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Ninth Circuit Holds That Debtor May Recover Attorneys' Fees Incurred Prosecuting Action for Damages Relating to Violation of Automatic Stay

The Ninth Circuit has overruled its own relatively recent decision and has held that a debtor who sues for damages to redress a violation of the automatic stay may recover the reasonable fees it incurs prosecuting the action, even after the stay violation is cured.

The Bankruptcy Code’s automatic stay provision, section 362, includes this fee recovery clause: “[A]n individual injured by any willful violation of a stay provided by this section shall recover actual damages, including costs and attorneys’ fees . . . .”  11 U.S.C. § 362(k).  The Ninth Circuit, in contrast to every other court to consider the issue, held in 2010 that section 362(k) allows a debtor to recover only those fees incurred to end the stay violation itself, not the fees incurred to prosecute an action for damages.  See Sternberg v. Johnston, 595 F.3d 937 (9th Cir. 2010).  In a decision issued last week, the Ninth Circuit overruled its own Sternberg decision and held that a debtor may recover the reasonable fees it incurs prosecuting a damages action relating to a stay violation.  See In re Schwartz-Tallard, Case No. 12-60052 (9th Cir. Oct. 14, 2015).  (See opinion here.)

In Schwartz-Tallard, a loan servicer foreclosed on the home of a chapter 13 debtor during the debtor’s bankruptcy, while the debtor was making its monthly payments.  The bankruptcy court found that the creditor had violated the automatic stay and ordered the creditor to reconvey the home to the debtor.  The creditor promptly complied.  The debtor also sought a damages award, and prevailed.  The creditor appealed the damages award, and the debtor prevailed on appeal.  The debtor then sought to require creditor to reimburse the attorney fees the debtor incurred defending its damages award on appeal.  The bankruptcy court denied the motion because under Sternberg, debtors could be reimbursed only for the fees they incurred to end the stay violation.  Here, the creditor had remedied the stay violation before the successful appeal, and thus no fees could be awarded in connection with the appeal. 

The Bankruptcy Appellate Panel reversed on grounds not relevant here and held that the debtor could recover her fees relating to the appeal.  The Ninth Circuit, first as a three-judge panel and then sitting en banc, affirmed the BAP’s decision, but not on the same grounds.  The Ninth Circuit held that Stenberg was decided incorrectly and that the plain text of section 362(k) allows a debtor to collect attorney fees regardless of whether the fees were incurred to remedy the stay violation or to seek damages resulting from a stay violation.  Though it found the text of section 362(k) unambiguous, the Ninth Circuit went on to state that the policies presumably underlying section 362(k) would be advanced only if debtors had adequate “means or financial incentive (or both)” to “vindicate their statutory right to the automatic stay’s protection.”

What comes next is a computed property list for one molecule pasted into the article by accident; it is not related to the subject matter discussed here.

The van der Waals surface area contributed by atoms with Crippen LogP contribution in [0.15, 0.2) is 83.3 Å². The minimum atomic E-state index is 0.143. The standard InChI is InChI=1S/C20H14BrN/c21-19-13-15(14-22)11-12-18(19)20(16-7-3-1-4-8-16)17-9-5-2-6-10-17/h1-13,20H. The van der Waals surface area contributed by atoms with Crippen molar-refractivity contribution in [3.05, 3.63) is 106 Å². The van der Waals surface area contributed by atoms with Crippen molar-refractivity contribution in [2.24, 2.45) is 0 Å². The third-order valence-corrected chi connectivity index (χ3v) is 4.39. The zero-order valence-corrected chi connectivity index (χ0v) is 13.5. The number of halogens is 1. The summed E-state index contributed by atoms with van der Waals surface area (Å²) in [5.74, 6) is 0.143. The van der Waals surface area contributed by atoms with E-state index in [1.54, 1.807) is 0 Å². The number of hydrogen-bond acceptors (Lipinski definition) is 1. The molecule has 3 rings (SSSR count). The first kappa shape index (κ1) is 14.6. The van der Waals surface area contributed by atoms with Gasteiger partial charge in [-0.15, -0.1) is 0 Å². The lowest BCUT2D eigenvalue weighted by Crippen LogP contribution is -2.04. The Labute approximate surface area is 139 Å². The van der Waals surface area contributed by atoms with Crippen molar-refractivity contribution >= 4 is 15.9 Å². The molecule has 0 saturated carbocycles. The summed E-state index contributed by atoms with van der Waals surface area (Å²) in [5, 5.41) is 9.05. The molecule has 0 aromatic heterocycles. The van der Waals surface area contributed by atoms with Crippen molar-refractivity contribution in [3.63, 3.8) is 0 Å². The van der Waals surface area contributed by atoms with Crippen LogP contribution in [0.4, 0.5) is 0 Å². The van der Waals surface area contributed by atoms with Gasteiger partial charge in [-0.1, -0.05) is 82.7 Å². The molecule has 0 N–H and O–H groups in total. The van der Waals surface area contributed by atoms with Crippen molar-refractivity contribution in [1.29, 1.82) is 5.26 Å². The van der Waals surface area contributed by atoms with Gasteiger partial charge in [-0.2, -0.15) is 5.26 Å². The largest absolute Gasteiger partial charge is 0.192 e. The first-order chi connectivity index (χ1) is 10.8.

The most obvious practical impact of Schwartz-Tallard is identified in the decision itself: debtors who previously lacked the financial incentive to pursue damages for stay violations may now be more willing to bring those actions.  For creditors and their attorneys, Schwartz-Tallard is simply another reminder to scrupulously respect the automatic stay.

Copyright Holland & Hart LLP 1995-2017.

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About this Author

Mona L. Burton, Holland and Hart, Finance lawyer, Debtor's Rights Attorney
Partner

Working strategically with clients to achieve their goals, Ms. Burton represents creditors, asset purchasers, debtors, committees, trustees, and receivers in bankruptcy and receivership cases. Ms. Burton has handled numerous trials on fraudulent and preferential transfers, claims objections, motions for relief from stay, and plan confirmations and bankruptcy appeals, both on the prosecution and defense side. She has extensive experience representing borrowers and lenders in out-of-bankruptcy-court workouts. 

801-799-5822
Kirk S. Cheney, Holland and Hart, Bankruptcy Lawyer, Fiduciary Rights Attorney
Associate

Mr. Cheney is a commercial litigator focusing on bankruptcy, creditors' rights, and commercial property disputes. He regularly represents clients in state and federal court actions alleging fraudulent transfers, breach of fiduciary duty, breach of contract, and related claims. Mr. Cheney has also represented parties in significant bankruptcy cases across the country. In addition, he assists clients with receiverships, foreclosures, and asset purchases and sales. 

208-383-3930
Clarissa M. Collier, Holland and Hart, complex commercial litigation lawyer
Associate

Ms. Collier represents corporations, businesses of varying sizes, and individuals in a broad array of complex commercial litigation matters. In state and federal court, Ms. Collier guides clients through the litigation process in business and commercial contract disputes by preparing pleadings, managing discovery, drafting and opposing dispositive motions, and negotiating favorable settlements. She also represents clients through the post-judgment process, including post-judgment discovery and collections.

In addition to her litigation practice...

303-295-8057